Here, the pleading style adopted by the plaintiff makes it virtually impossible to ascertain which defendants are responsible for which allegedly wrongful acts or to determine whether the plaintiffs have stated a cause of action against the various defendants. The plaintiffs' practice of grouping defendants together in the complaint and their decision to renumber each count starting at paragraph 1 further adds to the confusion. In addition, the plaintiffs' memorandum in opposition to ADMIS's motion to dismiss does not help matters. Specifically, the plaintiffs do not respond to each argument by pointing to paragraphs of the complaint which address the alleged flaws identified by ADMIS and citing relevant case law. Instead, they generally assert, among other things, that their complaint is specific enough and that they need not plead facts which may be adduced through discovery. They also contend that less specificity is required because numerous, complicated transactions are at issue. Finally, they contend that, if they had to plead the particulars of each transaction relating to ADMIS, the complaint would be hundreds of pages long.
The plaintiffs' arguments regarding the sufficiency of their complaint are unconvincing and miss the mark. The complexity of a case does not grant plaintiffs a dispensation from the pleading rules. See Jennings v. Emry, 910 F.2d at 1435-36. Moreover, there is a difference between pleading extensive facts and pleading with sufficient specificity and clarity to allow the defendants to understand the claims asserted against them and the court to determine whether the complaint states a claim against a specific defendant.
The court also declines to resolve ADMIS' motion in the only way presently possible by combing the complaint searching for allegations that respond to the motion to dismiss or inferring responses to ADMIS' arguments from the plaintiffs' response to the motion to dismiss. In short, based on the current complaint and the plaintiffs' opposition to the motion to dismiss, the court cannot meaningfully analyze ADMIS' motion to dismiss. Accordingly, ADMIS' motion to dismiss is granted without prejudice. The plaintiffs may replead within 28 days of the date of the entry of this order. However, they are admonished that, if their second amended complaint does not cure the deficiencies identified by the court in this order, they may not get another bite at the apple. See Vicom, Inc. v. Harbridge Merchant Services, Inc. 20 F.3d at 776.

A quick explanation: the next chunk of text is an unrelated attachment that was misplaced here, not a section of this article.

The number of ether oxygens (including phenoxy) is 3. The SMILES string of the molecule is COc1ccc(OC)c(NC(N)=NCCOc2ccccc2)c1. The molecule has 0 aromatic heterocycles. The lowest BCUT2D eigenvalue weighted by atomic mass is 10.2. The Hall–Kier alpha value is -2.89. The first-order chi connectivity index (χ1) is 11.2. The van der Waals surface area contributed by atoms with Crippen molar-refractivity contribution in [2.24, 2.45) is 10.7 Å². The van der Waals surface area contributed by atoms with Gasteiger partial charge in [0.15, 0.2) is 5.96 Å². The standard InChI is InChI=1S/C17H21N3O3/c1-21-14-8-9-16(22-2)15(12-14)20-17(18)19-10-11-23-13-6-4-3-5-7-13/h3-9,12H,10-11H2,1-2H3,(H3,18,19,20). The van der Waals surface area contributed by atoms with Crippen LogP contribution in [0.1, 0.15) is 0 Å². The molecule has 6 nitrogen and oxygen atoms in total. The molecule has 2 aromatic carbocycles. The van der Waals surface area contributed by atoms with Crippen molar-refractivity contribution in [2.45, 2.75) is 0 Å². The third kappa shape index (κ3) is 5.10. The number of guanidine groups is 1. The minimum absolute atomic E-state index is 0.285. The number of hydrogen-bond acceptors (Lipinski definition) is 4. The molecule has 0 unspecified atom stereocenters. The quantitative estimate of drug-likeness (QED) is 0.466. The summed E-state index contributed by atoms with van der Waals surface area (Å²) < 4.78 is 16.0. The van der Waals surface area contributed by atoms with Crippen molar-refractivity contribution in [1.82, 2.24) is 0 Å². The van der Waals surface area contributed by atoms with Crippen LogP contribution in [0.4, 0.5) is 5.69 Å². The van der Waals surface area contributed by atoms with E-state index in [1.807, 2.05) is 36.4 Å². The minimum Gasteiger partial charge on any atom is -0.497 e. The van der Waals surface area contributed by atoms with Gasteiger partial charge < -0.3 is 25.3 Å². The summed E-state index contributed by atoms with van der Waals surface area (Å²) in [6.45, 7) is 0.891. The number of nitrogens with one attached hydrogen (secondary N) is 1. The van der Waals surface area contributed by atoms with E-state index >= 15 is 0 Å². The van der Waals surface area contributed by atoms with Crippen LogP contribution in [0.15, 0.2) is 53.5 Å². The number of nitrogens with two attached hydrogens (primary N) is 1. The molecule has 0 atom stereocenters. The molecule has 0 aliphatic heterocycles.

C. Brighton and Agro's Joint Motion to Dismiss Plaintiff's Consolidated Complaint for Lack of Jurisdiction
According to Brighton and Agro's joint motion to dismiss, Brighton is an introducing broker but Agro is not. Instead, Agro is an agricultural consulting firm that provides accounting, tax, and marketing services to *846 farmers in central and downstate Illinois, as well as surrounding areas.
Brighton and Agro contend that dismissal of the plaintiffs' amended complaint is warranted because: (1) the plaintiffs have failed to include allegations regarding damages; (2) the amended complaint fails to satisfy Fed. R.Civ.P. 9(b); (3) the plaintiffs have failed to differentiate between Brighton and Agro; (4) the plaintiffs have failed to satisfy Fed. R.Civ.P. 8 by identifying the securities laws which Brighton and Agro allegedly violated; (5) the plaintiffs have failed to allege a violation of 18 U.S.C. § 1962(a), (c) or (d); and (6) the court should not exercise supplemental jurisdiction over the breach of fiduciary duty claims against Brighton and Agro and, in any event, plaintiffs' claim that Brighton and Agro may be held liable for breach of fiduciary duty is conclusory and unsupported by any allegations showing that a fiduciary relationship existed between Brighton, Agro, and any of the plaintiffs.
The plaintiffs' allegations against Brighton and Agro appear to suffer from many of the infirmities regarding the allegations directed at ADMIS and Oberbeck. Due to our ruling with respect to ADMIS's motion to dismiss, however, we shall not discuss Brighton and Agro's arguments in detail at this time, and Brighton and Agro's motion to dismiss is denied without prejudice.
D. ADMIS and Oberbeck's Motions to Strike
Both ADMIS and Oberbeck ask the court to strike Counts XV (breach of fiduciary duty the Nagels) and XVI (breach of fiduciary duty the Steiners) as duplicative of Count X (breach of fiduciary duty). The plaintiffs oppose Oberbeck's request but do not address ADMIS's request. They assert that the factual predicates for Counts XV and XVI are "stated nowhere else in the Complaint, and so the causes of action are not duplicative." Opposition to Oberbeck's motion to dismiss at 16-17.